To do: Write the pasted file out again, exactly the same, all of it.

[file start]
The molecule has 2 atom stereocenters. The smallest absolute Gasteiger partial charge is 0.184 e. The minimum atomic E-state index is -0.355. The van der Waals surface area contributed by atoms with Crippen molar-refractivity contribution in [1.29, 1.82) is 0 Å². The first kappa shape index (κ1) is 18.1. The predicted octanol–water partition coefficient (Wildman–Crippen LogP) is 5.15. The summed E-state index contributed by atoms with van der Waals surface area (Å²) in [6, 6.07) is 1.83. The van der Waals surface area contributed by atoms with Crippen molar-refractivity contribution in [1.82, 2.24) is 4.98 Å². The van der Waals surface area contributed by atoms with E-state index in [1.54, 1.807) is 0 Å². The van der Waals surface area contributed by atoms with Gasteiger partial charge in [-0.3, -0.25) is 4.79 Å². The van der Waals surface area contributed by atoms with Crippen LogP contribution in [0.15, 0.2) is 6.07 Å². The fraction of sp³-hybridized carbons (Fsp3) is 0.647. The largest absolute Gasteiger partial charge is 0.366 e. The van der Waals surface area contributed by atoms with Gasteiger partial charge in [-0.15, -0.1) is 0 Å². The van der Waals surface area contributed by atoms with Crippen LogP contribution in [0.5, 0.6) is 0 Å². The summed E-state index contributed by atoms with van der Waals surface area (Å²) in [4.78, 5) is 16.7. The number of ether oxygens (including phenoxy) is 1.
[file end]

The molecule has 2 atom stereocenters. The smallest absolute Gasteiger partial charge is 0.184 e. The minimum atomic E-state index is -0.355. The van der Waals surface area contributed by atoms with Crippen molar-refractivity contribution in [1.29, 1.82) is 0 Å². The first kappa shape index (κ1) is 18.1. The predicted octanol–water partition coefficient (Wildman–Crippen LogP) is 5.15. The summed E-state index contributed by atoms with van der Waals surface area (Å²) in [6, 6.07) is 1.83. The van der Waals surface area contributed by atoms with Crippen molar-refractivity contribution in [1.82, 2.24) is 4.98 Å². The van der Waals surface area contributed by atoms with E-state index in [1.54, 1.807) is 0 Å². The van der Waals surface area contributed by atoms with Gasteiger partial charge in [-0.3, -0.25) is 4.79 Å². The van der Waals surface area contributed by atoms with Crippen LogP contribution in [0.15, 0.2) is 6.07 Å². The fraction of sp³-hybridized carbons (Fsp3) is 0.647. The largest absolute Gasteiger partial charge is 0.366 e. The van der Waals surface area contributed by atoms with Gasteiger partial charge in [-0.15, -0.1) is 0 Å². The van der Waals surface area contributed by atoms with Crippen LogP contribution in [0.5, 0.6) is 0 Å². The summed E-state index contributed by atoms with van der Waals surface area (Å²) in [4.78, 5) is 16.7. The number of ether oxygens (including phenoxy) is 1.